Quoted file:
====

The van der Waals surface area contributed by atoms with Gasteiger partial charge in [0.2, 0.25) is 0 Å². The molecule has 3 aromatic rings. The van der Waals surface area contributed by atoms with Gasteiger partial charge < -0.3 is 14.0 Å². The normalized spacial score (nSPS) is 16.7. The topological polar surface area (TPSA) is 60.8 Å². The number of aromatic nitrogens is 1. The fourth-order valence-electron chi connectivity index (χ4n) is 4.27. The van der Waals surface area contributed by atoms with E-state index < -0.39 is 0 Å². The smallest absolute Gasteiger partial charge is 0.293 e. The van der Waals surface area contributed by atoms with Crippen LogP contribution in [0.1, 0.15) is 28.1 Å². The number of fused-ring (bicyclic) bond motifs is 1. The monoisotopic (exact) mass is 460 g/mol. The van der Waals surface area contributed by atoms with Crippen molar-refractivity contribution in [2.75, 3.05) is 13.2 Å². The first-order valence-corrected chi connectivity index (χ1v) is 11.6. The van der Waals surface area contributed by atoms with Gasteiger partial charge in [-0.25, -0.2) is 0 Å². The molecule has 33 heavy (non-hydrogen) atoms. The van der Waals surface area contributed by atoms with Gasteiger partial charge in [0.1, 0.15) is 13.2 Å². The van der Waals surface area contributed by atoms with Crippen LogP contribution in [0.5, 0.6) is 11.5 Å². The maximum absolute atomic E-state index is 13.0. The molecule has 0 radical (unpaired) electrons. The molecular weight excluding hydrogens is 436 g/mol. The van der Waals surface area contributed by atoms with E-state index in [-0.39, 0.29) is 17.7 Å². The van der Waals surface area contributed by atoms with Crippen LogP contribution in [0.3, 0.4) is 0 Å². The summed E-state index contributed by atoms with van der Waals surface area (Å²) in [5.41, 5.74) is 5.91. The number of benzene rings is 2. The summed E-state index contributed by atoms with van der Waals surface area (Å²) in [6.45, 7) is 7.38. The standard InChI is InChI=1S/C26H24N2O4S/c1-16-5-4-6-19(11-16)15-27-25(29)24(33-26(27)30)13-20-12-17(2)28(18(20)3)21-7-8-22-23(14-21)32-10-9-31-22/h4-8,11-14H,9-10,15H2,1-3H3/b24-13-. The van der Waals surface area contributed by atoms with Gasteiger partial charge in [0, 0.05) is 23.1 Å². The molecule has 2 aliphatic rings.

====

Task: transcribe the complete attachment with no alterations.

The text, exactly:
The van der Waals surface area contributed by atoms with Gasteiger partial charge in [0.2, 0.25) is 0 Å². The molecule has 3 aromatic rings. The van der Waals surface area contributed by atoms with Gasteiger partial charge < -0.3 is 14.0 Å². The normalized spacial score (nSPS) is 16.7. The topological polar surface area (TPSA) is 60.8 Å². The number of aromatic nitrogens is 1. The fourth-order valence-electron chi connectivity index (χ4n) is 4.27. The van der Waals surface area contributed by atoms with E-state index < -0.39 is 0 Å². The smallest absolute Gasteiger partial charge is 0.293 e. The van der Waals surface area contributed by atoms with Crippen LogP contribution in [0.1, 0.15) is 28.1 Å². The number of fused-ring (bicyclic) bond motifs is 1. The monoisotopic (exact) mass is 460 g/mol. The van der Waals surface area contributed by atoms with Crippen molar-refractivity contribution in [2.75, 3.05) is 13.2 Å². The first-order valence-corrected chi connectivity index (χ1v) is 11.6. The van der Waals surface area contributed by atoms with Gasteiger partial charge in [-0.25, -0.2) is 0 Å². The molecule has 33 heavy (non-hydrogen) atoms. The van der Waals surface area contributed by atoms with Gasteiger partial charge in [0.1, 0.15) is 13.2 Å². The van der Waals surface area contributed by atoms with Crippen LogP contribution in [0.5, 0.6) is 11.5 Å². The maximum absolute atomic E-state index is 13.0. The molecule has 0 radical (unpaired) electrons. The molecular weight excluding hydrogens is 436 g/mol. The van der Waals surface area contributed by atoms with E-state index in [-0.39, 0.29) is 17.7 Å². The van der Waals surface area contributed by atoms with Crippen LogP contribution in [0.3, 0.4) is 0 Å². The summed E-state index contributed by atoms with van der Waals surface area (Å²) in [5.41, 5.74) is 5.91. The number of benzene rings is 2. The summed E-state index contributed by atoms with van der Waals surface area (Å²) in [6.45, 7) is 7.38. The standard InChI is InChI=1S/C26H24N2O4S/c1-16-5-4-6-19(11-16)15-27-25(29)24(33-26(27)30)13-20-12-17(2)28(18(20)3)21-7-8-22-23(14-21)32-10-9-31-22/h4-8,11-14H,9-10,15H2,1-3H3/b24-13-. The van der Waals surface area contributed by atoms with Gasteiger partial charge in [0, 0.05) is 23.1 Å². The molecule has 2 aliphatic rings.